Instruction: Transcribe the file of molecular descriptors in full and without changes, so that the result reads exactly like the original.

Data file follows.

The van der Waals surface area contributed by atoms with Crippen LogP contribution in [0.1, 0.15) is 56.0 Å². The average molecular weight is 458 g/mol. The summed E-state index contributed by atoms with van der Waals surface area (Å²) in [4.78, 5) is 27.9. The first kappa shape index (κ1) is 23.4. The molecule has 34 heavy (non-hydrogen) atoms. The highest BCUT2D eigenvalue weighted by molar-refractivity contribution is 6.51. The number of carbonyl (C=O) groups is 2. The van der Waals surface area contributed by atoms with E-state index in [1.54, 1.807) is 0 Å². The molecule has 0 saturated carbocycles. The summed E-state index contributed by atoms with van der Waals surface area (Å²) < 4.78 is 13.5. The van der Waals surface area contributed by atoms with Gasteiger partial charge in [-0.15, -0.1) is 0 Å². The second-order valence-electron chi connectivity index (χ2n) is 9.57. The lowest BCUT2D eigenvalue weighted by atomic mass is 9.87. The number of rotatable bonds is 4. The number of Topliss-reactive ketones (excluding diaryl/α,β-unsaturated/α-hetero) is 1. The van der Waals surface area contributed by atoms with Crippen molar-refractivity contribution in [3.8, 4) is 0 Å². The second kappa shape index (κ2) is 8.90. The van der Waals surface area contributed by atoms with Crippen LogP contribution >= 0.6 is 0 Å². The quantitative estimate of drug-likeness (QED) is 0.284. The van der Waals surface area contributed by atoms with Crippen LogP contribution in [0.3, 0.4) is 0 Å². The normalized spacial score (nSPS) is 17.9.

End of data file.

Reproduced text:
The van der Waals surface area contributed by atoms with Crippen LogP contribution in [0.1, 0.15) is 56.0 Å². The average molecular weight is 458 g/mol. The summed E-state index contributed by atoms with van der Waals surface area (Å²) in [4.78, 5) is 27.9. The first kappa shape index (κ1) is 23.4. The molecule has 34 heavy (non-hydrogen) atoms. The highest BCUT2D eigenvalue weighted by molar-refractivity contribution is 6.51. The number of carbonyl (C=O) groups is 2. The van der Waals surface area contributed by atoms with E-state index in [1.54, 1.807) is 0 Å². The molecule has 0 saturated carbocycles. The summed E-state index contributed by atoms with van der Waals surface area (Å²) < 4.78 is 13.5. The van der Waals surface area contributed by atoms with Gasteiger partial charge in [-0.15, -0.1) is 0 Å². The second-order valence-electron chi connectivity index (χ2n) is 9.57. The lowest BCUT2D eigenvalue weighted by atomic mass is 9.87. The number of rotatable bonds is 4. The number of Topliss-reactive ketones (excluding diaryl/α,β-unsaturated/α-hetero) is 1. The van der Waals surface area contributed by atoms with Crippen molar-refractivity contribution in [3.8, 4) is 0 Å². The second kappa shape index (κ2) is 8.90. The van der Waals surface area contributed by atoms with Crippen LogP contribution >= 0.6 is 0 Å². The quantitative estimate of drug-likeness (QED) is 0.284. The van der Waals surface area contributed by atoms with Crippen LogP contribution in [0.3, 0.4) is 0 Å². The normalized spacial score (nSPS) is 17.9.